Saturday, April 6, 2013
Your friendly Chiropractor in Chandler AZ, Dr. Dan Rae, is back at the computer during the lunch hour try and crunch out the article on Popliteus Tendinitis. You are probably thinking to yourself, “What is this guy talking about. I have never heard of Popliteus Tendinitis.” Well, it is a lot more common than you think.
The popliteus muscles acts an an internal rotator (rotates the knee inward) when the knee is non-weight bearing. Furthermore, it plays a very important role in supporting the Posterior Cruciate Ligament (PCL) and the Lateral Collateral Ligament (LCL), preventing the femur from sliding forward over the tibia as well as preventing varus angulation (inward angulation of the distal segment of a bone or joint). The popliteus muscles also pulls the posterior lateral meniscus backwards during knee flexion.
These patients generally come into my clinic complaining of symptoms almost identical to Iliotibial Band Syndrome, which is pain on the outer portion of the knee after running or walking downhill. Many times this injury is confused with Iliotibial Band Syndrome, and the patient does not get better because he/she is being treated for the wrong injury.
Rest and ice is needed in the initial stage of the injury; however, they are quickly replaced by myofascial release techniques Active Release Technique (ART) and Graston Technique to prevent scar tissue formation and chronic shortening of the muscle. Orthotics have also been shown to be beneficial in the prevention of this injury.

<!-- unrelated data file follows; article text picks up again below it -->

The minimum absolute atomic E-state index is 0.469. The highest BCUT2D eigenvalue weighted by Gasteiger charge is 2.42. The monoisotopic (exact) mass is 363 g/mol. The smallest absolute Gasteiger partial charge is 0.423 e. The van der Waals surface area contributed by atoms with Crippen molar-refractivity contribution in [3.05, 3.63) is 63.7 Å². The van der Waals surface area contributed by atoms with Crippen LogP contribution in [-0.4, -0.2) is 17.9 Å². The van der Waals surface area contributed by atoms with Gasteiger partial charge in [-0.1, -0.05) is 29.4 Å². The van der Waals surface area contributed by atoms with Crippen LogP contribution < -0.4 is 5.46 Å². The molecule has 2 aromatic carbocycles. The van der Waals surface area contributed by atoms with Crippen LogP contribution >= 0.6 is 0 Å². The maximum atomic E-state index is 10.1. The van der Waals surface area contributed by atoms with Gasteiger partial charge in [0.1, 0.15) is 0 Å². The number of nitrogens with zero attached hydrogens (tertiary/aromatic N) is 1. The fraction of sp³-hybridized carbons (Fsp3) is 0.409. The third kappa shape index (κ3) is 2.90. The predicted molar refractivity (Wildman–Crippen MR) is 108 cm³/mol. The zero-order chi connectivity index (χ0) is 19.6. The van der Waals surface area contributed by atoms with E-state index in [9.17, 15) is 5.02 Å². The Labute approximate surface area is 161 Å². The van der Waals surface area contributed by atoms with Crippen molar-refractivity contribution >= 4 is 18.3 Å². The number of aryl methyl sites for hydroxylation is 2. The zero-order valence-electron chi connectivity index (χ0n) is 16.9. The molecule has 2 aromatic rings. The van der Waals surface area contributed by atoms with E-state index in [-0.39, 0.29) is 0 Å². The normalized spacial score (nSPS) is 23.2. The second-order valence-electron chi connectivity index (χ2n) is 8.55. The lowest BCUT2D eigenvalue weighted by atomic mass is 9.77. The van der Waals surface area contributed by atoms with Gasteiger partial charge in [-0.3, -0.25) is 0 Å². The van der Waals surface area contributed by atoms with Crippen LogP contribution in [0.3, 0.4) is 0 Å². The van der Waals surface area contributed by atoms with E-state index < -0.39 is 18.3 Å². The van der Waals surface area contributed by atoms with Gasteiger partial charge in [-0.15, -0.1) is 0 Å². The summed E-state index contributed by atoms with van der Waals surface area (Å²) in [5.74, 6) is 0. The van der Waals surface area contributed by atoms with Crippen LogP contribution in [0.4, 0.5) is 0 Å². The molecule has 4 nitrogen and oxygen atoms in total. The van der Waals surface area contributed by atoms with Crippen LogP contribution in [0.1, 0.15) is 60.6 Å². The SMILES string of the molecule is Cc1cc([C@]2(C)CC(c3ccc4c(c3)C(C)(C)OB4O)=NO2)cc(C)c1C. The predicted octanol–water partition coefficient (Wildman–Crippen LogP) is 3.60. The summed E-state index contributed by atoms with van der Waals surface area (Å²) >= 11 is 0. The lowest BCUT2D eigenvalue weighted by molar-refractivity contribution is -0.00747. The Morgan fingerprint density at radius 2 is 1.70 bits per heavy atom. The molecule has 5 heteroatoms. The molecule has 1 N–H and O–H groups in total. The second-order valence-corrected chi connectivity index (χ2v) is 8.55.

Friday, April 5, 2013
Your friendly Chiropractor in Chandler AZ, Dr. Dan Rae, is back at the computer this morning after missing out on writing articles this past week due to a hectic schedule. Today I am going to address an injury that is very common known as Patellar Tendinitis, or better known as Jumper’s Knee.
In the image above by MendMeShop, we are able to see the inflammation in the patellar tendon just below the knee cap (patella). The pain is felt at the at the patellar tendon or at the attachment to the patella or at the attachment of the patellar tendon to the tibia at the tibial tuberosity. Pain is increased when attempting to straighten the leg against resistance when bent beyond 90 degrees. This injury is usually caused due to repetitive stress to the patellar tendon from activities such as jumping and running.
These patients come into my office, generally athletes, complaining of pain just below the patella when running and jumping.
Treatment for Jumper’s Knee is very simple including RICE (rest, ice, compression, and elevation). Kinesiology Tape is often applied to decrease the amount tension being placed on the patellar tendon. Gradual return to full activity is highly recommended with initial avoidance of plyometric type exercises. Those who do not follow the aforementioned protocol may accrue a chronic, difficult, often career-limiting disorder.